Great African Misconceptions on Weight Gain, Avoiding Hypertension

Ethiopia's Bodi tribe takes part in annual fattest man ceremony

Overweight Africans

Ethiopia’s Bodi tribe takes part in annual fattest man ceremony

Most Africans think the following when it comes to weight gain:

  1. It is a sign of good health and wealth
  2. It is a blessing from God
  3. When you have a large stature, you are taken more seriously
  4. Pot bellies, called the “Sikafuo,” signify wealth

In fact, Ghanaians call “big” people “tintin gramo” or “okesea,” meaning big and tall or huge, and leaner people are called “lenge lenge,” meaning skinny, and this carries a stigma of poor nutrition or poverty.

SEE ALSO: The Secret to Weight Loss, African-Style

Keep Up With Face2Face Africa On Facebook!

Interestingly enough, all the above is wrong and contrary to the truth; being overweight and obese are actually markers of poor health.

Obesity is a major risk factor for heart disease, cancers, and strokes, which happen to be the three-leading causes of death among people of African origin.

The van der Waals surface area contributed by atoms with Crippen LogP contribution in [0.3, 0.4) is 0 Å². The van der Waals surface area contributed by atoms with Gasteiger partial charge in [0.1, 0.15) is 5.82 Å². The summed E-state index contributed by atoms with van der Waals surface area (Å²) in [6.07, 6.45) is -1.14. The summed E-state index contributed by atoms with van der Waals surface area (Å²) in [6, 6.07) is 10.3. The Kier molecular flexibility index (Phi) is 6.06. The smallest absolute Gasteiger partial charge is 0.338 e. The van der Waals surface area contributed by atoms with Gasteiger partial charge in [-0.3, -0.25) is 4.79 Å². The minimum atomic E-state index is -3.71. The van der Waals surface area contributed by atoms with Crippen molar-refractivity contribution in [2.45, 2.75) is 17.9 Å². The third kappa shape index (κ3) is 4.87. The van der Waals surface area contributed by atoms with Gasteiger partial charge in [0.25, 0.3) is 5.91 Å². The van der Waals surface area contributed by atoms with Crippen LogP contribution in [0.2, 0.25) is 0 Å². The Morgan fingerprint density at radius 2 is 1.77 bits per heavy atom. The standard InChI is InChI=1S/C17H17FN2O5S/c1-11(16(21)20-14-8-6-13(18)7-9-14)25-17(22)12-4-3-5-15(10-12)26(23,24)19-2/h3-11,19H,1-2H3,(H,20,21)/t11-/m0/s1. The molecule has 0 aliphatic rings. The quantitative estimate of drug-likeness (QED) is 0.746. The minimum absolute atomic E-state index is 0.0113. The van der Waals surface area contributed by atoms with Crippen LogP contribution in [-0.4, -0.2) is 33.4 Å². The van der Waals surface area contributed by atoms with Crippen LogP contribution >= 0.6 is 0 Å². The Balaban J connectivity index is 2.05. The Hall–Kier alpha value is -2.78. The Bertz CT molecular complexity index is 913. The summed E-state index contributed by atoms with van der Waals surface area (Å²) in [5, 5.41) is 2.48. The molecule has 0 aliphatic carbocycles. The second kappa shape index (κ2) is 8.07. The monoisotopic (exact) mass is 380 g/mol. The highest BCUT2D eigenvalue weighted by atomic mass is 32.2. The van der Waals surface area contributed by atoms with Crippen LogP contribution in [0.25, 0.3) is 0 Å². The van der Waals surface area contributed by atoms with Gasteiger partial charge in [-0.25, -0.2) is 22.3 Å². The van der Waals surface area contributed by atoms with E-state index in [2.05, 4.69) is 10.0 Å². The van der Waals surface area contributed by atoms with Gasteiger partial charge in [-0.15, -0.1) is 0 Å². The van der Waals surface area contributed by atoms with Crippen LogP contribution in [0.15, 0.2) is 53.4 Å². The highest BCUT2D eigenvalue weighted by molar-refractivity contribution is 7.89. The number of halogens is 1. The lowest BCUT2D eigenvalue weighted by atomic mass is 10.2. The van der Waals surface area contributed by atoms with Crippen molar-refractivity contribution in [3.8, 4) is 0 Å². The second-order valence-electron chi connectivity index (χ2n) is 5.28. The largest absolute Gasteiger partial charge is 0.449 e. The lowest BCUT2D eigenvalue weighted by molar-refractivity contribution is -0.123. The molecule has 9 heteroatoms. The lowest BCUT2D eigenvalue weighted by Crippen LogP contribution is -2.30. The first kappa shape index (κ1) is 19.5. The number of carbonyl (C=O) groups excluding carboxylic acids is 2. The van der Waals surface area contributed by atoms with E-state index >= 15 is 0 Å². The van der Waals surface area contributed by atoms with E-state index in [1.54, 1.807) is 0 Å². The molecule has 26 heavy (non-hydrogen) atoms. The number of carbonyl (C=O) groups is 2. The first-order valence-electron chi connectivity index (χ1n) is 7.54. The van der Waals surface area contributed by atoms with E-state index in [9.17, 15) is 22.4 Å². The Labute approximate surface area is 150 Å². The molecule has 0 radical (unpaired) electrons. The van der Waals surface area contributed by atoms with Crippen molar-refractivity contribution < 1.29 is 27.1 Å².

Finally, obesity has been associated with all causes of mortality.

As your BMI (weight) increases, your chances of dying early increases. With this knowledge, it is inconceivable that God will “bless” anyone with obesity. He gives us just the right weight for our heights.

People of African origin have the highest rate of hypertension at 45 percent. Normal blood pressure is less than 140/90 mmHg for people less than 60 years old or with diabetes regardless of age. For people older than 60 years old, normal blood pressure is less than 150/90 mmHg.

Why Hypertension Is Dangerous

According to the CDC, “More than 348,000 American deaths in 2009 included high blood pressure as a primary or contributing cause.

That is 1,000 deaths each day!

High blood pressure increases your risk for dangerous health conditions:

  • First heart attack: About 7 of every 10 people having their first heart attack have high blood pressure.
  • First stroke: About 8 of every 10 people having their first stroke have high blood pressure.
  • Chronic (long lasting) heart failure: About 7 of every 10 people with chronic heart failure have high blood pressure.

See the below chart for guidance in making lifestyle changes to bring down your high blood pressure: 


Now let’s make a life-saving — and life enhancing — change!

SEE ALSO: How I Lost 30 Pounds in 6 Months

Last Edited by:Abena Agyeman-Fisher Updated: May 7, 2015


Must Read

Connect with us

Join our Mailing List to Receive Updates